Nella: There is certainly a change, I am just not sure its an honest one. No matter how you slash it, diversity has become a ‘trend.’ We should focus more on inclusivity than diversity. Of course it starts with that: a few models with different backgrounds, and just like that, a medium becomes diverse. But we need to be included. We need our own platforms, black-owned businesses, black-owned makeup brands. We need to be behind the scenes. We need more editors who make sure everything is published correctly, more stylists, more makeup artists, who know how to work with our hair structure…
Zsuzsanna: Which brings me to your hair style…
Nella: My hairstyle pays homage to my ancestors. I never had long hair. At school we all needed to have the same uniform. Anyone I ever looked up to looked like me. If you are in a place, where your look is embraced, you don’t ever feel the need to look ever different. Now it is an active choice. Yes, most of my childhood I grew up loving myself and how I looked, so I couldn’t become somebody else anymore. As a model, I now transform several times in a day. I put on heels, I get a wig. I enjoy it. Because I get to see different sides, but when I get home I can be me.
Ayesha Tan Jones, 26
Cosmic herbalism, soft self-defense, optimystic dystopia—listening to Ayesha Tan Jones is like participating in a ping pong game of contradictions, which, after dissolving deadlocked ideas and perceptions, make absolute sense. The 26-year-old British-born Eurasian artist believes that organic nature forms the supernatural—and founded new genres and egos to explore the fields in between.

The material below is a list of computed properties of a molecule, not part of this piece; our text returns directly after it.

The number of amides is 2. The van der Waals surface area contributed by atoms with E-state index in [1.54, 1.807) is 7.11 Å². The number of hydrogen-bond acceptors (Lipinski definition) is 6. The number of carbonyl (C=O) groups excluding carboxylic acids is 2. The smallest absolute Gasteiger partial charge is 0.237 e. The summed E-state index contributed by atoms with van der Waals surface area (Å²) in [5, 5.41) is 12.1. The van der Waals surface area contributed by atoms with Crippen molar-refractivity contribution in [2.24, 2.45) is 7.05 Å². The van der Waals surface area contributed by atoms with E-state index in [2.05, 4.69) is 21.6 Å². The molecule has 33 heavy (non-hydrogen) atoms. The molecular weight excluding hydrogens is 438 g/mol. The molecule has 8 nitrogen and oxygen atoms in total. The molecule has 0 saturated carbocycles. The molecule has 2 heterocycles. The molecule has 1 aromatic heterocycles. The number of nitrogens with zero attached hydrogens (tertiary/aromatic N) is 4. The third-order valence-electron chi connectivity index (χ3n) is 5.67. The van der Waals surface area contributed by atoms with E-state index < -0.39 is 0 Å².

Zsuzsanna: Ayesha, how would you describe yourself?
Ayesha Tan Jones: I am Ayesha, currently exploring form and ways in which I can infuse my art and my audio-oral explorations with magic and healing. Most days I am lucky enough to just follow what feels right. I have always been a practicing artist. In 2014, when I started exploring spirituality, I was expressing it in the form of conversations with an alter-ego called Una Jynxx, who was also somewhat my healer, my therapist. She helped me define myself.
Zsuzsanna: Your background is very diverse. How did your heritage inform your practice?
Ayesha: My mother is Chinese-Malay and my father is from a small island near Wales called Anglesey, the last druid stronghold when the Roman empire got in. I can definitely feel it in my blood [laughs].
Zsuzsanna: What projects are you working on as an artist?
Ayesha: In 2016 I started working on ‘Indigo Zoom,’ a half-hour film based in the alternative universe of Una Jinx. Indigo Zoom is a genderless character trying to find fresh air in a suffocating city. I developed it based on the fact that London exceeded its [annual] pollution limits within 15 days of January. That is also when I started talking about ecological issues in my work. That project has now evolved into an opera with electronic music that plays in a post apocalyptic future. A 45-minute version of it was shown at the Serpentine Gallery last year. The next part is out in 2020.
Zsuzsanna: Living in a city like London, do you sometimes feel demystified and disconnected from nature?
Ayesha: You need to do whatever is in your power to catalyze change. I created a genre that I live and work by. It is called ‘optimystic dystopia’ and it is exactly about finding that balance in a place like London. To be honest, it is a very potent place for the POC and queer communities, which, for me, identifying with both, is a very positive aspect. Facing the unignorable climate crisis, what makes you feel hopeful? This might not sound helpful, but earth will be fine without us. We are just parasites. Once we die, the planets will take over again. And when we pass, we might still exist as something else.